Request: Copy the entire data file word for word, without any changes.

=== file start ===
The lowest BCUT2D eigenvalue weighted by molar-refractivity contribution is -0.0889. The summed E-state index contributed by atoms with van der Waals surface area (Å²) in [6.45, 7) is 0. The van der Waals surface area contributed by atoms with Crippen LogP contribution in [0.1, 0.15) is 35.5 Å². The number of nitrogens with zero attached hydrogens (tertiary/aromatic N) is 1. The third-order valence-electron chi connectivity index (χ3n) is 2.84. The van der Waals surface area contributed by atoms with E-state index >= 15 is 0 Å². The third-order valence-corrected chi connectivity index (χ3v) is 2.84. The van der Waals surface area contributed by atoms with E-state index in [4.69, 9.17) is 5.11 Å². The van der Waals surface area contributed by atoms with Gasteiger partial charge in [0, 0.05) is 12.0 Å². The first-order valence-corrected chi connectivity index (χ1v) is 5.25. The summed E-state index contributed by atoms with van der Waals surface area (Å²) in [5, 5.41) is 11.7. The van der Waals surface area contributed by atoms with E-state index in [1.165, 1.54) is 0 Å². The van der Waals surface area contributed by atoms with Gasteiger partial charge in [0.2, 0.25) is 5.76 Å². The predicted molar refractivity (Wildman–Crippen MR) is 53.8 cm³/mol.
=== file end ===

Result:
The lowest BCUT2D eigenvalue weighted by molar-refractivity contribution is -0.0889. The summed E-state index contributed by atoms with van der Waals surface area (Å²) in [6.45, 7) is 0. The van der Waals surface area contributed by atoms with Crippen LogP contribution in [0.1, 0.15) is 35.5 Å². The number of nitrogens with zero attached hydrogens (tertiary/aromatic N) is 1. The third-order valence-electron chi connectivity index (χ3n) is 2.84. The van der Waals surface area contributed by atoms with E-state index >= 15 is 0 Å². The third-order valence-corrected chi connectivity index (χ3v) is 2.84. The van der Waals surface area contributed by atoms with E-state index in [4.69, 9.17) is 5.11 Å². The van der Waals surface area contributed by atoms with Gasteiger partial charge in [0, 0.05) is 12.0 Å². The first-order valence-corrected chi connectivity index (χ1v) is 5.25. The summed E-state index contributed by atoms with van der Waals surface area (Å²) in [5, 5.41) is 11.7. The van der Waals surface area contributed by atoms with E-state index in [1.165, 1.54) is 0 Å². The van der Waals surface area contributed by atoms with Gasteiger partial charge in [0.2, 0.25) is 5.76 Å². The predicted molar refractivity (Wildman–Crippen MR) is 53.8 cm³/mol.